Today’s News & Commentary — January 8, 2019
The New York Times reports that the American Federation of Musicians and Employers’ Pension Fund—the largest musicians’ pension plan in the United States—is seeking to cut benefits that have already been earned by thousands of musicians to prevent the plan from running out of money. The plan covers over 50,000 people, including Broadway musicians, orchestra players, and recording artists. Plan officials wrote in an email to participants that without a reduction in benefits, the plan would run out of money entirely in 20 years, which would mean even lower benefits for retirees from the Pension Benefit Guaranty Corporation than currently proposed.
A new campaign spearheaded by the Communications Workers of America is seeking to unionize workers at video game studios. The Los Angeles Times reports that the initiative, called the Campaign to Organize Digital Employees (CODE), grew out of conversations between CWA and grassroots groups who have pushed since 2018 to unionize the $43 billion dollar video game industry. CWA organizer Emma Kinema, hired to lead the push, told the Times that in her experience in the game industry, “people are very bottlenecked by the lack of resources and lack of legal know-how and a lack of funding . . . [but] decades of experience and resources that come from partnering with an organization like CWA can take it to the next level.”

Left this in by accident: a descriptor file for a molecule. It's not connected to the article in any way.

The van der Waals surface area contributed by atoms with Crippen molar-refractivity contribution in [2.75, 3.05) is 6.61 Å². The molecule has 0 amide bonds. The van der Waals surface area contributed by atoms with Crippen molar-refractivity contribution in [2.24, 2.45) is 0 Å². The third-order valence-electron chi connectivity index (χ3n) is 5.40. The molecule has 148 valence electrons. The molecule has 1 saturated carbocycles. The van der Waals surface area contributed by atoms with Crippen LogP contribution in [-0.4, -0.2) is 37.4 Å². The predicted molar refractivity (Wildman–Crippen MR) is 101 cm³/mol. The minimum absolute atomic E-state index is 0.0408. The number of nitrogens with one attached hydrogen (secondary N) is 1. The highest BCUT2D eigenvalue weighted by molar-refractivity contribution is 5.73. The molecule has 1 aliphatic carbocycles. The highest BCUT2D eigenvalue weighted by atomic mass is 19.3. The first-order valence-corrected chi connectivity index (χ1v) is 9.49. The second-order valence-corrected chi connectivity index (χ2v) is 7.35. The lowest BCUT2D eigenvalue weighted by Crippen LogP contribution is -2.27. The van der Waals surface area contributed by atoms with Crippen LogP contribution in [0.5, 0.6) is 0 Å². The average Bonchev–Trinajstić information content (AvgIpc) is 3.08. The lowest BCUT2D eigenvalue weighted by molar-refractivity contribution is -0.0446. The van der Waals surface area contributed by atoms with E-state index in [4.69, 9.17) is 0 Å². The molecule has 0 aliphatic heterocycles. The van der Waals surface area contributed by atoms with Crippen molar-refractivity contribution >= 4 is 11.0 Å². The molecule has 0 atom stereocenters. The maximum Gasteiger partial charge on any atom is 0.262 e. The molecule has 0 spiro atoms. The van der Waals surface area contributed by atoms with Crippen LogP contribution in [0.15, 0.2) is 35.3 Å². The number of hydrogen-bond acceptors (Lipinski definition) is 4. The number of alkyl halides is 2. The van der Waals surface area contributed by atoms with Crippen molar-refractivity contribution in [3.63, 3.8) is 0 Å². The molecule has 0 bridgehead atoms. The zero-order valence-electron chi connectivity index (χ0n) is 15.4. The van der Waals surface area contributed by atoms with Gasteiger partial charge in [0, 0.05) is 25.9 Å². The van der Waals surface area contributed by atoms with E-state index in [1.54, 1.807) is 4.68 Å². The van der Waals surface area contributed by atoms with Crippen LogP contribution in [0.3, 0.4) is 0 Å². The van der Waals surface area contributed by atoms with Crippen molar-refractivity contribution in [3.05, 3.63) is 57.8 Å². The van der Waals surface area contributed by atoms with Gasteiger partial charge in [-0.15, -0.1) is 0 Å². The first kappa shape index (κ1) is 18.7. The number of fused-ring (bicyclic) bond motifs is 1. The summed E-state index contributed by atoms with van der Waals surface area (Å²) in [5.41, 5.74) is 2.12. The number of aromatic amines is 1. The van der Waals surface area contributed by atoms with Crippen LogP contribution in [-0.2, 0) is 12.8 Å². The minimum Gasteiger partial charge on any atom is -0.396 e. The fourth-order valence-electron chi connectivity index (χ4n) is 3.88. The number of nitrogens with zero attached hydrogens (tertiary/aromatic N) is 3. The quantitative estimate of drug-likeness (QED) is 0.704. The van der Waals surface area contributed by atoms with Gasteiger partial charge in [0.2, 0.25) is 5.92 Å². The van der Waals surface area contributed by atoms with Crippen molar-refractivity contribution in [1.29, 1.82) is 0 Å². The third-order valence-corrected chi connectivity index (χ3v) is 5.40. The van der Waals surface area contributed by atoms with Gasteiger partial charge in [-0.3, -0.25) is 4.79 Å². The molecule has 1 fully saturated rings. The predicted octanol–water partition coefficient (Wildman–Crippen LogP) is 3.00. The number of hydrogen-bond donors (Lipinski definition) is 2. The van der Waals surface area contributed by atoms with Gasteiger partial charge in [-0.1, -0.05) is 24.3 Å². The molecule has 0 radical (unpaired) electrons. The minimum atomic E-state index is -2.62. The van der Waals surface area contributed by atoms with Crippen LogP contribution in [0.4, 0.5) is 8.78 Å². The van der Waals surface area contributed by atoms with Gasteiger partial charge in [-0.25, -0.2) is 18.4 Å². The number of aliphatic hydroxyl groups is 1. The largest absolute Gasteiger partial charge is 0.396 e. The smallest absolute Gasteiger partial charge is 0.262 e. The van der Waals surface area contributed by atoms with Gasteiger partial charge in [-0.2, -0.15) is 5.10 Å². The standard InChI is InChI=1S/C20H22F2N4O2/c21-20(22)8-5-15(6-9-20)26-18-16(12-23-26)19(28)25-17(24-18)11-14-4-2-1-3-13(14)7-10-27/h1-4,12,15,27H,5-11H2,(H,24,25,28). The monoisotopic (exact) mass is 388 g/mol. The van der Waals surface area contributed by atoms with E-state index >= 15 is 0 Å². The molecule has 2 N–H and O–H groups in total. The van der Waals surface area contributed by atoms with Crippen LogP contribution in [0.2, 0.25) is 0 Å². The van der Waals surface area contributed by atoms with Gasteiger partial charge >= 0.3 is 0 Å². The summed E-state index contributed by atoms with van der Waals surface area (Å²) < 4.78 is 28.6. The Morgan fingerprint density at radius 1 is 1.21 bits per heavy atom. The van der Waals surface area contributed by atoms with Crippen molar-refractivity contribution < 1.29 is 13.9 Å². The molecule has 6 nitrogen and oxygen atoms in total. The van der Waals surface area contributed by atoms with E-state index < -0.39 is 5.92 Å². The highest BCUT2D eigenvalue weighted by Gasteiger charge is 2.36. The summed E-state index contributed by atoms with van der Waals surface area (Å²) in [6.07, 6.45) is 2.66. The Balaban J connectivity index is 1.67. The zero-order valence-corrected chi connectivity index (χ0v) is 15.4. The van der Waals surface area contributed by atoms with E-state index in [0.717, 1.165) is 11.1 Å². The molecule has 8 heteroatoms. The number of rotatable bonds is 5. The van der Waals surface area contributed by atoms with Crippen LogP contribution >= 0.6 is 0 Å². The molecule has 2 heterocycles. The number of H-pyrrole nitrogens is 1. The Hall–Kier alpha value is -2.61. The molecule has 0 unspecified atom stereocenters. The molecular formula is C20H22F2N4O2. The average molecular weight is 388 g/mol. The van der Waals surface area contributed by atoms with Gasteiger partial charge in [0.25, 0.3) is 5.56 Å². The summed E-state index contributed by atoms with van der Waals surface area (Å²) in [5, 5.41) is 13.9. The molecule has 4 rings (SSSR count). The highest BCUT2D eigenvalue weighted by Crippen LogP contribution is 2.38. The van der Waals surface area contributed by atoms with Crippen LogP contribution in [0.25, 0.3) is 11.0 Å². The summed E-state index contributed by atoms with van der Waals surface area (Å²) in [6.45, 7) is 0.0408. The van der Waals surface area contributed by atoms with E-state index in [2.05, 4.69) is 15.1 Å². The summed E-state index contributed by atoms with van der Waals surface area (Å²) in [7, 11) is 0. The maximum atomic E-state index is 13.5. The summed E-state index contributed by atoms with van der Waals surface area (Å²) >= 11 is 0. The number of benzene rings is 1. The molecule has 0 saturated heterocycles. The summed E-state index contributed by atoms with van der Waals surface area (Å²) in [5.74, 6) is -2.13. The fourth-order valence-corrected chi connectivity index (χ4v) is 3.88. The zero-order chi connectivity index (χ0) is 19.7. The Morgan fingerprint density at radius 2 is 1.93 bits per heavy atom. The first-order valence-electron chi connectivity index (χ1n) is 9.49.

Employees at the Environmental Protection Agency are calling for a “bill of rights” to protect the agency’s scientific integrity. HuffPost reports that employees have demanded that the agency leadership not interfere politically with enforcement duties or research, and are also demanding an increased budget and a new union contract. The American Federation of Government Employees, a union representing 7,500 EPA workers, will start negotiating a new contract this week. AFGE says that 90% of the EPA workers it represents do not trust the agency to bargain in good faith.
Finally, a lawsuit filed against Amtrak argues that the railway company’s mandatory arbitration clause is unconstitutional. Amtrak’s policy prevents passengers and family members from suing if injured or killed in a railroad crash. Lawyers at Public Citizen, who brought the case, have alleged that Amtrak’s arbitration clause forces passengers to give up their First Amendment right to go to court, forces passengers to enter a private arbitration system without constitutional protections, and threatens the integrity of the judicial branch.